The rear portion of the mounting shank is of reduced diameter and comprises an initial entry passageway 73 and an intermediate tapering passageway 74 whose discharge end is substantially enlarged so that the beverage in transferring from the passageway 73 to the dispensing faucet24 will be reduced in velocity sufficiently to enter the valve in a solid slow stream. Immediately to the rear of the bell-shaped forward portion 69 of the mounting shank 76 is a groove which receives O-ring 76 and an elongated annular groove 77 that is adapted to receive a sealing washer 73. The sealing washer 78 comprises a generally annular radially projecting body portion and a rearwardly extending neck portion and is preferably molded from a relatively rigid resilient plastic material. The internal opening in the neck portion tapers inwardly to the rear thereof whereby the annular washer may he slipped over the elongated and relatively small diametered rear portion of the mounting shank 7%) into the position shown whereby the O-ring 76 provides a seal between this washer and the mounting shank 71 It will be observed that the washer 78 may be easily inserted over or removed from the mounting shank 7% but yet the annular groove 77 and the dimensions of the resilient washer firmly maintain the sealing washer in assembled and fluid tight relation with respect to the mounting shank.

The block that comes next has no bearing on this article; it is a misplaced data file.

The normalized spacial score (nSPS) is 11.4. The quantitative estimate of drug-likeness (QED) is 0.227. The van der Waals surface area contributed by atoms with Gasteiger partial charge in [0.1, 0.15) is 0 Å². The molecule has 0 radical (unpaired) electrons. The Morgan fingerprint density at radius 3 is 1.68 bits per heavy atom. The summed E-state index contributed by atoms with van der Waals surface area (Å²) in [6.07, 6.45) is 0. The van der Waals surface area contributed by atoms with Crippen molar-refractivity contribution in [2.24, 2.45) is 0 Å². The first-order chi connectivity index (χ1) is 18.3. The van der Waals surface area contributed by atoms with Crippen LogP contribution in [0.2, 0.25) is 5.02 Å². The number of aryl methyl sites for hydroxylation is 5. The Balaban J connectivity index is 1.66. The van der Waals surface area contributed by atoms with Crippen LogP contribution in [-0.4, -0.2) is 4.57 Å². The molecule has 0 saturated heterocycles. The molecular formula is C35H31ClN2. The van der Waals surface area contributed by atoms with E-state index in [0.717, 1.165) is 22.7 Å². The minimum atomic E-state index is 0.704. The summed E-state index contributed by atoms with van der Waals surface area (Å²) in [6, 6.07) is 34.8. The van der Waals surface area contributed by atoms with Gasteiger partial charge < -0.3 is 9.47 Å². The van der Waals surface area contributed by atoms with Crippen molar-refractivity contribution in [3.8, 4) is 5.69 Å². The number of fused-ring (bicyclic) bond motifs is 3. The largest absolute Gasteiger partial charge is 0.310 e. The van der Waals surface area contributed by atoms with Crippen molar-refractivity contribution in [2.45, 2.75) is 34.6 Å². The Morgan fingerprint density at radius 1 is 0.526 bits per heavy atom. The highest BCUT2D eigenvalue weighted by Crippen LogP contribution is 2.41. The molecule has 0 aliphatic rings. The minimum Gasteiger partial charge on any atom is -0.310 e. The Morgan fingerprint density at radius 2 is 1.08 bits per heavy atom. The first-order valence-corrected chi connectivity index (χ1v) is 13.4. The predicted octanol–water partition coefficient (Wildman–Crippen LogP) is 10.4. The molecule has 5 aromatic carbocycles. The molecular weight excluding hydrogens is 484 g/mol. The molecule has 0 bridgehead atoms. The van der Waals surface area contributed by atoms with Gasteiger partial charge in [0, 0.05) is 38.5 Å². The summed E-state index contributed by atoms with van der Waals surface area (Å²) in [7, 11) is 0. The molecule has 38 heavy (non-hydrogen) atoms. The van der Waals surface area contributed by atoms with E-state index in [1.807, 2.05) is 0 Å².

The annular body portion of the sealing washer 78 has welded or otherwise attached thereto in fluid sealing relation the peripheral edge of an opening in a collapsible bag 79. The collapsible bag 79 is completely flexible and is of a capacity which is larger than the capacity of the dispensing container 14 whereby the bag completely fills and conforms to the shape of the dispensing container when filled with a beverage to be dispensed. The collapsible bag is fabricated from strong plastic material and is impermeable so that the same defines a removable and replaceable container for the beverage to be dispensed. Also, the collapsible bag 79 defines a barrier film or pressure exchange membrane which separates the beverage from the expellant. As will be more fully apparent, the beverage is contained in the bag while the expellant is adapted to be inserted between the callapsible bag and the dispensing container. A more complete description of the construction and utilization of the collapsible bag 79 is found in our above mentioned co-pending patent application Serial No. 786,422.